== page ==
Brazilian mural artist Eduardo Kobra works on his recent work "Coexistence."
Professionally speaking, coronavirus confinement is not exactly good for street artists. But famed Brazilian muralist Kobra says he found inspiration staying at home -- and is using it to help those hit by the pandemic.
Eduardo Kobra -- the 44-year-old artist's full name -- is known around the world for his brightly coloured, kaleidoscopic murals.
Among other things, he has set the Guinness World Record, twice, for largest spray-paint mural: first with an acclaimed piece painted by him and his team for the Rio de Janeiro Olympics in 2016, then with an even bigger work in his native Sao Paulo the following year.
But what does a street artist from the urban jungle, used to traveling the world and working outdoors at massive scale, do when he is confined to his residence in a sleepy provincial town?
"My work is in the streets. I'm a painter who depends on the street. I paint murals. So this has all been a big change for me.
I've had to think about how to transform my work... rethink my creative process," Kobra told a section of the media in an interview in Itu, the small southeastern city where he is riding out the pandemic.
From his confinement, Kobra painted a mini-mural called "Coexistence" on canvas.
True to his traditional style, it depicts five children from five continents praying behind face masks printed with the symbols of the world's major religions: Islam, Buddhism, Christianity and Hinduism.
Though small by Kobra's standards, it is still pretty big -- easily taller than he is. But he dreams of painting a full-scale version somewhere in the world when the pandemic is under control.
Help for the homeless
For now, though, Kobra is working on part two of his plan: raffle off numbered prints of the painting to "bidders" who donate badly needed food and supplies for the poor in Sao Paulo, where stay-at-home measures have left many struggling to eat.
"If we're scared staying in our homes, just imagine what it's like for people who are living on the street," he said, clad head to toe in black that contrasted with the vibrant colors of his painting.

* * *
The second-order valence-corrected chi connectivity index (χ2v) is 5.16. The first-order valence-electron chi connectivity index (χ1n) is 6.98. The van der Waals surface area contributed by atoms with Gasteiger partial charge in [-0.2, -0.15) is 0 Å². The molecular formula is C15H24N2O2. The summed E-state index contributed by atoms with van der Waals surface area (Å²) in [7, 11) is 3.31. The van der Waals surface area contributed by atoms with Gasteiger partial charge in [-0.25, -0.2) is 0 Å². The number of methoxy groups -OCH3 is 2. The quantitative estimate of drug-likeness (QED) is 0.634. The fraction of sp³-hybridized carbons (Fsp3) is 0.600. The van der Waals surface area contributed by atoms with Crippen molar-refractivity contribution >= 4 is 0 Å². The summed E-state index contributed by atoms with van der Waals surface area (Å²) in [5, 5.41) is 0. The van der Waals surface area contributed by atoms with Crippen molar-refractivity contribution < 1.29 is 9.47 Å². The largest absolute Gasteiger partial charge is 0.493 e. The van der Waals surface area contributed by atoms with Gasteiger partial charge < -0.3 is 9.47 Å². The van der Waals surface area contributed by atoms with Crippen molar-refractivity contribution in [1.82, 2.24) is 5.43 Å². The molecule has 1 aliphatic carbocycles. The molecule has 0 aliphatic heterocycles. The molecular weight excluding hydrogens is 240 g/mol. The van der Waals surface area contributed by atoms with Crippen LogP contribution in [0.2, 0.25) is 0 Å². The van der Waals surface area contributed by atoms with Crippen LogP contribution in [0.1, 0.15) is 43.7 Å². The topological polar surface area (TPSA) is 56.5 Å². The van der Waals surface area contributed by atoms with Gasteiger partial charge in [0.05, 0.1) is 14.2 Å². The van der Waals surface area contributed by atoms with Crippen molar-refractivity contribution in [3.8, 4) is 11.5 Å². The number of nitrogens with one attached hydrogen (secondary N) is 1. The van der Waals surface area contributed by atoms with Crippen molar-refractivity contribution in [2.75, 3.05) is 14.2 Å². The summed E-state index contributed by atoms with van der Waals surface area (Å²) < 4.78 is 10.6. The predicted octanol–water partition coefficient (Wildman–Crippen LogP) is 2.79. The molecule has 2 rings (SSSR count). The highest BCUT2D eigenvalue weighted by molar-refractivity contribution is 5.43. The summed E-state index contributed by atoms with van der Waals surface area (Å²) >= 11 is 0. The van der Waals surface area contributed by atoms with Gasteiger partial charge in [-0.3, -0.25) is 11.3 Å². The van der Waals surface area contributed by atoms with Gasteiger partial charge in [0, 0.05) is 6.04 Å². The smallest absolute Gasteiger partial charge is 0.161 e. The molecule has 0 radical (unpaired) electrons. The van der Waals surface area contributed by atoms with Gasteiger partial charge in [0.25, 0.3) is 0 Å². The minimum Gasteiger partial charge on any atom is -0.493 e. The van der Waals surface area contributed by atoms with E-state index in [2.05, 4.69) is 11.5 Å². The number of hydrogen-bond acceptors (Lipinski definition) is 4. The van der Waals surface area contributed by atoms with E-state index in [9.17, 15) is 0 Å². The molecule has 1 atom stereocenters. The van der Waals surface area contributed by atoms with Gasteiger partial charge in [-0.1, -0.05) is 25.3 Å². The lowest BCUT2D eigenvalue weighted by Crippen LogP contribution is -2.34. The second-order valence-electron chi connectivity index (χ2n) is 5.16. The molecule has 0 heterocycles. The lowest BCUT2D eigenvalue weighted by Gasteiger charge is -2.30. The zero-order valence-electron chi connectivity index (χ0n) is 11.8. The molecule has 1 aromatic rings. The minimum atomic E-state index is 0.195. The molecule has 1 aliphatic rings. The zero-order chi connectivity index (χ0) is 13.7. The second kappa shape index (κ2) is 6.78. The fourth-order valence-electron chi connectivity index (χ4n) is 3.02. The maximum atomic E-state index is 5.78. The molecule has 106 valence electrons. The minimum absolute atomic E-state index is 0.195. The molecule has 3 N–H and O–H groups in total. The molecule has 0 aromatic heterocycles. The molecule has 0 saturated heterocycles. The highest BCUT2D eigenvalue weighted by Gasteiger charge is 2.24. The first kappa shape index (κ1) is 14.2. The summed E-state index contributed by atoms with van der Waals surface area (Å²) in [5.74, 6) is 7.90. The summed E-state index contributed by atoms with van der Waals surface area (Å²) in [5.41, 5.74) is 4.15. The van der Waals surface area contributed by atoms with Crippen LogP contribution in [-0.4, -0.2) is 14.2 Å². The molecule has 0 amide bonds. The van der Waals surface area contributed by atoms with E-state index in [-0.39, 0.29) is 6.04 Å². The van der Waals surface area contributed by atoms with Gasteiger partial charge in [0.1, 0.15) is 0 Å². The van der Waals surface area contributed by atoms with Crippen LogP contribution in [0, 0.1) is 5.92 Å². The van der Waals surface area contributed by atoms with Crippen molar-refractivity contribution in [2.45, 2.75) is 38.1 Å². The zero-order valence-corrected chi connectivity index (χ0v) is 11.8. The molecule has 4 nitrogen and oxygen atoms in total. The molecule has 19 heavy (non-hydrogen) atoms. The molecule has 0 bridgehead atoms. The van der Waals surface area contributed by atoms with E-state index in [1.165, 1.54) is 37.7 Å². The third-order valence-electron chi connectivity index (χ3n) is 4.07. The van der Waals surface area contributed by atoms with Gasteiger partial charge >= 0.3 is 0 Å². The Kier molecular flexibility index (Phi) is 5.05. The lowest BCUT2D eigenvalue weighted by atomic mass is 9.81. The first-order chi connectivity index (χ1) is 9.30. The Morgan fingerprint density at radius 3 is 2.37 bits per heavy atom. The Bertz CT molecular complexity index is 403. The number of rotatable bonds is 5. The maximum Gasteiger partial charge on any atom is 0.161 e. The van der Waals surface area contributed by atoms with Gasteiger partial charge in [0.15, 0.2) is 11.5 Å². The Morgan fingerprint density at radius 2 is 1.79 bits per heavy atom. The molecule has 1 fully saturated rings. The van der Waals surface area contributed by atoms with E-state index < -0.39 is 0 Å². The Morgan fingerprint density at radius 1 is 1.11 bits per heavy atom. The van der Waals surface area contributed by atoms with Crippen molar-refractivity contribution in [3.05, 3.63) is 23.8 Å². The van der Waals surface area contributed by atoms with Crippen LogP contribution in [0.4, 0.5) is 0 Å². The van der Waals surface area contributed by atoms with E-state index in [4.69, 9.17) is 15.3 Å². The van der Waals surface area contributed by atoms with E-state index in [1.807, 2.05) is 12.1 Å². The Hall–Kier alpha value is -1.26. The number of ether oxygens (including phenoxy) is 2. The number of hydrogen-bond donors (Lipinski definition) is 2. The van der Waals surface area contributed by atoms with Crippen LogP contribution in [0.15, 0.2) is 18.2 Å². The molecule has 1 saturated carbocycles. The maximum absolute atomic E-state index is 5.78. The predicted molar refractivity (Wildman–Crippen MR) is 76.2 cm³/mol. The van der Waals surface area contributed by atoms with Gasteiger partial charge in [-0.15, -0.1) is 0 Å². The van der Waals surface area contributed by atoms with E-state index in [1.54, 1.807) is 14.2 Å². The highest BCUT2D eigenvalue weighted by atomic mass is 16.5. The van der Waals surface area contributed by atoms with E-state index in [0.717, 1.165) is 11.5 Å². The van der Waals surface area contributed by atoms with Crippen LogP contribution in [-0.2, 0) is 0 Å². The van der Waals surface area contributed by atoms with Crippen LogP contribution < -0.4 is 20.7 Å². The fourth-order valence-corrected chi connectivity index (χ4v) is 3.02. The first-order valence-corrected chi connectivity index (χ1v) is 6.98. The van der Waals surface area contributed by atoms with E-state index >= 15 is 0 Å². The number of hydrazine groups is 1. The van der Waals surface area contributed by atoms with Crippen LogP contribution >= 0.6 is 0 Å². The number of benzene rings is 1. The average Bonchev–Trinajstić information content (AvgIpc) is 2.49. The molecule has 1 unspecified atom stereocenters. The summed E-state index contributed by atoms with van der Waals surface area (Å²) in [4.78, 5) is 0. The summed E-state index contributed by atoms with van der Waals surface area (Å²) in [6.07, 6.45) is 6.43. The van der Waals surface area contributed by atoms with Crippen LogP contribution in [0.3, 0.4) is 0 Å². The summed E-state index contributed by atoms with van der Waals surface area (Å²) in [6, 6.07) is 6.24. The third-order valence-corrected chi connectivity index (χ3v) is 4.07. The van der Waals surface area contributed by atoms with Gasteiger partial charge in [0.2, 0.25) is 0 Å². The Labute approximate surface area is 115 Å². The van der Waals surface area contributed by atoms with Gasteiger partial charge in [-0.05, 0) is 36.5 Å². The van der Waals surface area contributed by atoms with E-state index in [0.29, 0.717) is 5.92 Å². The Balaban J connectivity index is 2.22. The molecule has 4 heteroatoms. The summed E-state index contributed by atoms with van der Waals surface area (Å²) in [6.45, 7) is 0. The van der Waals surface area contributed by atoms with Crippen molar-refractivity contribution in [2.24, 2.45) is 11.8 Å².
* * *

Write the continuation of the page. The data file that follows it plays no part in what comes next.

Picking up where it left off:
"It doesn't do any good to confine ourselves in our houses without giving any thought to our fellow human beings."
Kobra is running the fund-raising drive with the help of two charities, I Know My Rights (IKMR) and the Nissi Arts Company.
With an easy smile that belies his palpable concern over the outbreak, the slender, self-taught artist says he hopes to rise above the noise and pessimism generated by the pandemic.
Stuck at home with school suspended, Nguyen Doi Chung Anh made the most of a lockdown in Vietnam by using art to demonstrate tragedy, resilience and chaos in the world's battle against the coronavirus.
Jozsef Szurcsik lost four of his friends in a matter of weeks to COVID-19 and the tremendous pain and grief he feels has transformed his art.
Street artist David Perez has found his own way to pay tribute in Switzerland to the people he regards as the unsung heroes of the coronavirus crisis.
"Kashf" actress Hira Mani shared her adorable photo, wearing a white dress and dupatta. She greeted her fans with a Ramadan Mubarak message and asked everyone to maintain sabr (patience).
The 58-year-old fears his ancient trade could disappear entirely in Italy, the country that invented the pianoforte at the end of the 17th century.
61-year-old artist Bruce Munro’s spectacular art installation which involves thousands of solar-powered stemmed lights, has left visitors in absolute awe.